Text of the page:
If you also suffer from irritable bowel syndrome, here are some possible causes that you can consult your doctor about.
Sensitivity to FODMAP
FODMAP stands for Short Chain Carbohydrates (oligosaccharides, disaccharides, monosaccharides and polyols) – sugars found in large quantities in foods such as garlic, leeks, beans, apples, and many sweeteners. Some do not absorb them properly, so they spend longer in the gut than normal. This can cause constipation, bloating, flatulence and diarrhea. Experts note that 75 to 80 percent of patients suffering from irritable bowel syndrome experience a significant improvement or even cessation of symptoms on a diet low in FODMAP.
How do I know if this is my problem?The simplest way to check for sensitivity to FODMAP is with a diet that completely excludes them. Such a diet should last for about eight weeks. If your symptoms disappear during this time, you are definitely sensitive to at least one type of FODMAP.
Whats next?It is not necessary to avoid FODMAP for the rest of your life, as a dietitian can help you determine which sugar is causing you problems. For foods that you adore but are on a banned list, an expert can also help you determine how much you can eat without triggering the onset of symptoms. The ideal is to find a way of eating that will allow you to enjoy as many foods as you like.
Bacterial growth in the small intestine (SIBO)
Bacteria in the gut are usually found in the colon. In the case of SIBO, however, their number in the small intestine increases, leading to the development of irritable bowel syndrome-like symptoms. In about a third of patients with irritable bowel syndrome and sixty percent of those whose main symptom of irritable bowel syndrome is diarrhea, SIBO is to blame for at least part of their symptoms.
How do I know if this is my problem?There is a respiratory test as bacteria emit hydrogen and methane, but the accuracy of the results has been questionable lately. Instead, your doctor may prescribe the antibiotic rifaximin, which is used to treat SIBO. If the condition improves after taking it, SIBO is the main cause of your symptoms.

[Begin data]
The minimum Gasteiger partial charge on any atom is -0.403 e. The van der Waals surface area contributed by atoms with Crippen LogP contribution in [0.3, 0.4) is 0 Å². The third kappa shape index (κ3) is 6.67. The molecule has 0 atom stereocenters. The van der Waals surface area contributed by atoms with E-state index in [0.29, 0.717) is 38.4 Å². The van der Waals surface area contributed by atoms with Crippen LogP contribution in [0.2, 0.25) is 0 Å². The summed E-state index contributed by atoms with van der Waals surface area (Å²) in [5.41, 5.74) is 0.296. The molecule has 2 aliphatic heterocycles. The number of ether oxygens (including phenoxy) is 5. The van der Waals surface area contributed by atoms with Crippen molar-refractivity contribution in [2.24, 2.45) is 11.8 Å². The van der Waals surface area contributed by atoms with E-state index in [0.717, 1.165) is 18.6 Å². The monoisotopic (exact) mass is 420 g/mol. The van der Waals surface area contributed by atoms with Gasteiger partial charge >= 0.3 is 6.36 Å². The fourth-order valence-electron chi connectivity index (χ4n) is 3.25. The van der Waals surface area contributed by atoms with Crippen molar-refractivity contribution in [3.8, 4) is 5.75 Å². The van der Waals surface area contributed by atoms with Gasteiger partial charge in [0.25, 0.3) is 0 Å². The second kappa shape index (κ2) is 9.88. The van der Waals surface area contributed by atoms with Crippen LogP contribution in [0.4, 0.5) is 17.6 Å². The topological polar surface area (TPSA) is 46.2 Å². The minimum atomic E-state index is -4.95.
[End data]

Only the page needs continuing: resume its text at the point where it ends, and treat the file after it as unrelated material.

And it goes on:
Whats next?In fifty percent of patients, initial treatment is sufficient to completely stop the onset of symptoms. In the second half, symptoms recur in about six months. In this case, antibiotic treatment is repeated.
Diarrhea caused by bile acid
If diarrhea is the main symptom of your irritable bowel syndrome, talk to your doctor about diarrhea caused by bile diarrhoea (BAD). Studies in the UK estimate that thirty per cent of patients with irritable bowel syndrome, whose main symptom is diarrhea, actually have BAD. Due to the higher content of bile acid (which is created in the liver during digestion) in the intestine, the path through the intestine is accelerated, which in turn causes a very frequent discharge of liquid stool.
How do I know if this is my problem?The cheapest method of diagnosis is experimental treatment with cholestyramine. This binds excess bile acid to itself and stops the onset of symptoms. In patients with BAD, the condition improves significantly after starting treatment.
Whats next? You will need to take cholestyramine for long-term control of symptoms.
It is a reaction of the immune system to the protein gluten, which is found in wheat, rye, oats and barley. It can manifest with symptoms such as bloating, abdominal pain, and tense bowel movements. Doctors estimate that about ten percent of people with irritable bowel syndrome actually have celiac disease.
How do I know if this is my problem?The doctor will perform a blood test and confirm celiac disease. You can also buy a quick test at a pharmacy and do it yourself, as only a drop of blood is needed for a successful test. It is important to eat gluten-containing foods at the time of testing, otherwise the test results will not be accurate.
Whats next?If the test is positive, you will need to change your diet as a strict diet is currently the only form of treatment. You will need to remove all wheat, rye, barley and oat products from your diet, and special gluten-free flours, breads and pastas are available in stores.